Who is Bishop Walsh?
Bishop James Edward Walsh:
The Pillar of Truth
''The task of a missionary is to go to a place where he is not wanted but needed, and to remain until he is not needed but wanted.'' - Bishop James E. Walsh
Bishop James Edward Walsh was born in Cumberland, Maryland on April 30, 1891. He graduated from Mount St. Mary’s College in Emmitsburg, Maryland at the age of 19. James worked two years as timekeeper in a steel mill. He entered the first class of the Maryknoll order of priests in 1912 at Maryknoll, New York. On December 7, 1915, he became the second priest ordained in the Society. Three years after he became a priest, he was assigned as a missionary to the people of China. In 1919, he became Superior of the Maryknoll Mission in China. Pope Pius XI named Father Walsh, at age 36, as the first bishop of the Vicariate of Kongmoon in 1927.
Just before the outbreak of World War II, Bishop Walsh was asked to be a mediator between the United States and Japan. He delivered messages from the Prime Minister of Japan to President Franklin Roosevelt. Unfortunately, his work was unsuccessful. The Japanese bombed the United States at Pearl Harbor, Hawaii on December 7, 1941.
Bishop Walsh returned to Maryknoll, New York in 1936. He was elected the second Superior General of Maryknoll, supervising Maryknoll’s first mission efforts to Latin America and Africa.
After World War II, Bishop Walsh returned to China at the Vatican’s request. In 1949, China became a Communist country. All of the temples and churches were closed. All of the priests were pressured to leave the country. Bishop Walsh loved the Chinese people and refused to abandon them. He was arrested by Communist officials on October 18, 1959 and sentenced to twenty years in prison.
The bishop served twelve years of this sentence. During all of those years, he was kept in solitary confinement. When he was interviewed later, Bishop Walsh refused to utter a harsh word against his captors. He was not allowed to have his rosary to pray, so he used his fingers to count the decades of the Rosary. In all of that time, he was allowed to have only one visitor, his brother William, former Maryland State Attorney General, in 1960.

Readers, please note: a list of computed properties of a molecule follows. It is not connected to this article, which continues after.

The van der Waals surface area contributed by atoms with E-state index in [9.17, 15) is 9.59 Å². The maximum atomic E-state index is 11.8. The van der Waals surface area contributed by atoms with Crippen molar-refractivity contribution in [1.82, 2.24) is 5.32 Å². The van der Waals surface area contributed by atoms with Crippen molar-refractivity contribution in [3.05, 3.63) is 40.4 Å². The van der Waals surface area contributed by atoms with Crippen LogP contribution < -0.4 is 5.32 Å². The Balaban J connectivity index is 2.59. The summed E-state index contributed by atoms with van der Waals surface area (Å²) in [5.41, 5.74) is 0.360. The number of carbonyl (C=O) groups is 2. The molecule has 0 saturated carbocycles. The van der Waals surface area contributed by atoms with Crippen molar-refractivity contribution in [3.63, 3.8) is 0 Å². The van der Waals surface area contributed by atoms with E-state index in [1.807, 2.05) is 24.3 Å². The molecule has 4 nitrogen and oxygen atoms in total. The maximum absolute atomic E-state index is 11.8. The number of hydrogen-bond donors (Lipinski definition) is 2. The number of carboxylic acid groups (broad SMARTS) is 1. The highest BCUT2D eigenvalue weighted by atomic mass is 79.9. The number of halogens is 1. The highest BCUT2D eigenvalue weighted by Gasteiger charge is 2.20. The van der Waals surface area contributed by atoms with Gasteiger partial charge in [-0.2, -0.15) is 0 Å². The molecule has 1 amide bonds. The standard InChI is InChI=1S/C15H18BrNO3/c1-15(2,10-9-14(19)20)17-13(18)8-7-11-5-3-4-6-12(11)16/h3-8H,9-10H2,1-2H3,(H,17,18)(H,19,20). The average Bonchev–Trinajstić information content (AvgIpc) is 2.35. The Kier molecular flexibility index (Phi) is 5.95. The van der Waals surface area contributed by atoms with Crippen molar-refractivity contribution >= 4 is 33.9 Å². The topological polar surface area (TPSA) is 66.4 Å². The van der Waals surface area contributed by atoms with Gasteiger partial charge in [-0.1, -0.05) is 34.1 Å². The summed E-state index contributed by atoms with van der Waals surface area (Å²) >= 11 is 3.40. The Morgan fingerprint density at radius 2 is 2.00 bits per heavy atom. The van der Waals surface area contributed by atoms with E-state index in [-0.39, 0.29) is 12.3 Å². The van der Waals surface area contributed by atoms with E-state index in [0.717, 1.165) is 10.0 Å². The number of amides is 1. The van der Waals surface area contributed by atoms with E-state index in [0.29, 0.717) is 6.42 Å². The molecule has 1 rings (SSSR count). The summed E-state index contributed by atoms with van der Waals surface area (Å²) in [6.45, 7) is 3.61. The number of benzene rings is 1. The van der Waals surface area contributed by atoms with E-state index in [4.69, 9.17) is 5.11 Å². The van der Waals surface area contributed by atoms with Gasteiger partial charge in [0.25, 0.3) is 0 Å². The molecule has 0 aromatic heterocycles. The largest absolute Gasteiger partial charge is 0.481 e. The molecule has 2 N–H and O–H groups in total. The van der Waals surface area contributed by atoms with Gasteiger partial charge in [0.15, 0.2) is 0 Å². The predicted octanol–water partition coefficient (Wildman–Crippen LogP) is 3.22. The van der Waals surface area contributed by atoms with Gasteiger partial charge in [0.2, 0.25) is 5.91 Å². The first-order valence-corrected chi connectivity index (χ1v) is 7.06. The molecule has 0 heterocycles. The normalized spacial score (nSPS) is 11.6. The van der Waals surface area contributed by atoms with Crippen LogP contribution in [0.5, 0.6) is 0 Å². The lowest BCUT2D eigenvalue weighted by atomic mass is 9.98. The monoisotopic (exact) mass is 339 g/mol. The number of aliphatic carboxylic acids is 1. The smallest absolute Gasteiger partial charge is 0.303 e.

After he became very ill, the Communists decided to release Bishop Walsh. He walked across Hong Kong’s Lo Wu Bridge to freedom on July 10, 1970. He was a hero and role model to the many Chinese who became converts to the Catholic faith due to his example of Christ-like love and compassion. They referred to him as “Wha Lee Son,” which means “Pillar of Truth.”
Due to his poor health, Bishop Walsh returned to the United States. Bishop Walsh stopped in Rome where he was received in an emotional audience by Pope Paul VI. In October of 1970, he came back to his hometown of Cumberland to celebrate Mass at the school named in his honor. Brother Lawrence Colhocker, the school principal at the time, said “Bishop Walsh is the embodiment of the values that form the philosophy of our school. His refusal to abandon his beloved Chinese people during a time of great crisis is an example of the kind of commitment and fidelity needed in our world today.”
When asked by the students of Bishop Walsh School if he would say something in Chinese to them, the Bishop responded, “Tin Gee Po Yau.” This means “May the Lord of Heaven protect and guard you.”
A prolific writer, Bishop Walsh wrote six books and many articles on mission life and work.
Bishop Walsh died at Maryknoll, New York on July 29, 1981. He was ninety years old.